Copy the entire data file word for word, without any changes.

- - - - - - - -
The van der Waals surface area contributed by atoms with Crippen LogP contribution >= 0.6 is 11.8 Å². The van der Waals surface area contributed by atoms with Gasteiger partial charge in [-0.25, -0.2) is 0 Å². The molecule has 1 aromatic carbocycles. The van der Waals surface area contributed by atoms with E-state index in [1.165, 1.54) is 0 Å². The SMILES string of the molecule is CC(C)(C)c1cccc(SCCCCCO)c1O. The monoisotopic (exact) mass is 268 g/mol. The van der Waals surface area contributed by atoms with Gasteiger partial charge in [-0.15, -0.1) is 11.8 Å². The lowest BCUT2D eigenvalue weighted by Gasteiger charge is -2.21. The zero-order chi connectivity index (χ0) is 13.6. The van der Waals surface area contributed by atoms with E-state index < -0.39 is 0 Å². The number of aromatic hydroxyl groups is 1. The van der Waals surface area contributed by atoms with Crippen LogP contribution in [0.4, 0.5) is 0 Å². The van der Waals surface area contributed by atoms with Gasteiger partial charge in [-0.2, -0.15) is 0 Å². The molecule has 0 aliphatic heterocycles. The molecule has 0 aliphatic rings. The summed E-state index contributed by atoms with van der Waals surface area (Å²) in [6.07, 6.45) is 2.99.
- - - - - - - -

The van der Waals surface area contributed by atoms with Crippen LogP contribution >= 0.6 is 11.8 Å². The van der Waals surface area contributed by atoms with Gasteiger partial charge in [-0.25, -0.2) is 0 Å². The molecule has 1 aromatic carbocycles. The van der Waals surface area contributed by atoms with E-state index in [1.165, 1.54) is 0 Å². The SMILES string of the molecule is CC(C)(C)c1cccc(SCCCCCO)c1O. The monoisotopic (exact) mass is 268 g/mol. The van der Waals surface area contributed by atoms with Gasteiger partial charge in [-0.15, -0.1) is 11.8 Å². The lowest BCUT2D eigenvalue weighted by Gasteiger charge is -2.21. The zero-order chi connectivity index (χ0) is 13.6. The van der Waals surface area contributed by atoms with E-state index < -0.39 is 0 Å². The number of aromatic hydroxyl groups is 1. The van der Waals surface area contributed by atoms with Crippen LogP contribution in [0.4, 0.5) is 0 Å². The van der Waals surface area contributed by atoms with Gasteiger partial charge in [-0.2, -0.15) is 0 Å². The molecule has 0 aliphatic heterocycles. The molecule has 0 aliphatic rings. The summed E-state index contributed by atoms with van der Waals surface area (Å²) in [6.07, 6.45) is 2.99.